The proposed NWC will not just be focused on building dams, but will also enable state governments to implement irrigation projects in reform mode, take a lead in national aquifer mapping and groundwater management and take steps to insulate agrarian economy and livelihood systems from the effects of drought, floods and climate change and move towards sustainable water security. It will serve as a world class capacity building, data and knowledge institution.
The most pinching observation for the CWC is that the groundwater has been the foundation of India’s green revolution, as the gap between the potential created through river water storages (dams) and its actual utilisation is huge. “The country has invested Rs 4 lakh crore in major and medium irrigation projects since independence, created 111 mha of irrigation potential, of which only 89 mha is utilised, [hence] leaving a huge gap. Vast storages of water are not reaching farmers”.
The committee has also said that the Central Water Engineering Services unit of the CWC should be sent to regional offices of the proposed NWC to manage the distribution of water from dams to farmers in the field, which would involve the formation of water user associations and water audits emulating the Gujarat, Madhya Pradesh and Andhra Pradesh models.
At the same time, the committee recommends that the CGWB should have offices in each district to monitor and maintain ground water drawls and quality. Laws need not be changed for decentralisation of CWC and CGWB activities, say experts.
CWC engineers, however, oppose the report, raising the decade-old debate of “dams versus no-dams”. According to the engineers, who declined to speak on the record, India can meet its food and water security requirements only through the development of surface water through the construction of dams.
While agreeing that more efforts were required for demand-side management, the CWC engineers said that between surface water (450 bcm) and ground water (243 bcm), the 693 bcm utilisation nearly meets the demand of 710 bcm projected by the National Commission on Integrated Water Resources Development for 2010.
For harnessing an estimated 690 bcm by 2050, new dams with storage capacity of about 95 bcm will have to be identified and completed by 2050. They pointed out that a capacity of about 53 bcm is likely to be lost to sedimentation in dams by 2050.
China, they say, with a population of 1.4 billion has created live storage capacity of 718 bcm, while India has a live storage capacity of 259 bcm (minus the ground water) for its population of 1.3 billion.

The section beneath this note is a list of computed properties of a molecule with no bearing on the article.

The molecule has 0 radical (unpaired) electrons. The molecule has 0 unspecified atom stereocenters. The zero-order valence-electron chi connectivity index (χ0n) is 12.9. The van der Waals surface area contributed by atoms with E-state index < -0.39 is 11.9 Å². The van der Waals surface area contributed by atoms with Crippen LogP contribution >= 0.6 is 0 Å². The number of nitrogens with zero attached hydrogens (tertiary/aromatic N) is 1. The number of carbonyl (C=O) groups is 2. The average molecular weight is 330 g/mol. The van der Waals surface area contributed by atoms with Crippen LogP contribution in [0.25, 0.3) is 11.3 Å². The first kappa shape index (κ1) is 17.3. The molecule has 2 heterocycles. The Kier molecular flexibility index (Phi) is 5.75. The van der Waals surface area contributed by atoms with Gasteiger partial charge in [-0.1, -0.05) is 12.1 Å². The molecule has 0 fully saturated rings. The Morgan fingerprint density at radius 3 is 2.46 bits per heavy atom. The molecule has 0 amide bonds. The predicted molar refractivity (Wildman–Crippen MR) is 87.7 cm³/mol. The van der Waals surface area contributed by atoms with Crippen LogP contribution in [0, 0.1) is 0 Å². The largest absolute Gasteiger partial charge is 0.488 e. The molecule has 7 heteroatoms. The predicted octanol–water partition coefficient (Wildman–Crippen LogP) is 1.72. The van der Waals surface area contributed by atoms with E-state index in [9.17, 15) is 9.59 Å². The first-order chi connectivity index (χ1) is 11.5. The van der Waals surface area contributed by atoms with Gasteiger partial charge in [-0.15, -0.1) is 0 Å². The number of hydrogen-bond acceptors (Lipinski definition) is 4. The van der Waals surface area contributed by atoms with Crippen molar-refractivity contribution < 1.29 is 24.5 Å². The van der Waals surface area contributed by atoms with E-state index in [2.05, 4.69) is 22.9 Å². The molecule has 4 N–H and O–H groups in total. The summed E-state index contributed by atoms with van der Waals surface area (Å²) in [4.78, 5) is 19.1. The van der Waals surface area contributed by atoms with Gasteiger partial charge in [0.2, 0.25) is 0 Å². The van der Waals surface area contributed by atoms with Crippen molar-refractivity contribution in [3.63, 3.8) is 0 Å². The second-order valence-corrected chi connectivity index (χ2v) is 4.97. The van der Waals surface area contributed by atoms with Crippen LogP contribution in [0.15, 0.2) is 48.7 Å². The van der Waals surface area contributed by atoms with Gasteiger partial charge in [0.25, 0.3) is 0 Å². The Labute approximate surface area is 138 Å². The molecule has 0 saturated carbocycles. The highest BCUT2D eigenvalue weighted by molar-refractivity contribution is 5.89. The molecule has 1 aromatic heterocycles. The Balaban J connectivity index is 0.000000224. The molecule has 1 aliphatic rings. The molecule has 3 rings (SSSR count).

The engineers blamed the states for not developing a dam’s command area and canal network pari-passu with the construction of a project, for the supply of irrigation water to farmers’ fields and also blamed them for altering the cropping patterns once a project is approved, which prevents “enduring outcomes” for all farmers.
As for the Shah report’s observations about major countries having moved away from building mega dams, the engineers point out that these countries have ‘’finished with’’ the creation of per capita storage and can afford to be in the water management mode.
“It cannot be business as usual,’’ said Shah in a telephonic interview. “20th century solutions will not work now. There is a clear absence of integrated functioning of CWC and the CGWB to address issues of surface and ground water interaction, which is one of the main factors responsible for drying up of India’s peninsular rivers. The water stored in our dams is not reaching the farmers for whom it is meant. We need large-scale social mobilisation. Let farmers be given charge of water management at the last mile. There are many successful examples of this within India and around the world. We have two goals – a viral dhara of rivers and har khet ko paani.’’
While the report highlights the major criticism against the CWC for delays in appraisal and approvals of projects, engineers maintained that since water is a state subject, they have to await responses from the states for which water sector has been a low priority.
They have no control over inter-state river sharing disputes and violation of norms in the use of water resources. There have been states that have gone ahead with projects without the necessary approvals, which has led to the requirement of political or legal interventions.
“That is precisely why there should be an inter-disciplinary institutional architecture that can oversee all of that and manage the country’s water resources within the framework of a river basin approach,’’ said Shah.
“Decentralised activities of the proposed NWC will not interfere with the federal structure, as it will be a facilitating, hand-holding body, acting in response from demands of primary stakeholders, including state governments, gram panchayats and common citizens.’’
Gargi Parsai is an award-winning senior journalist based in New Delhi.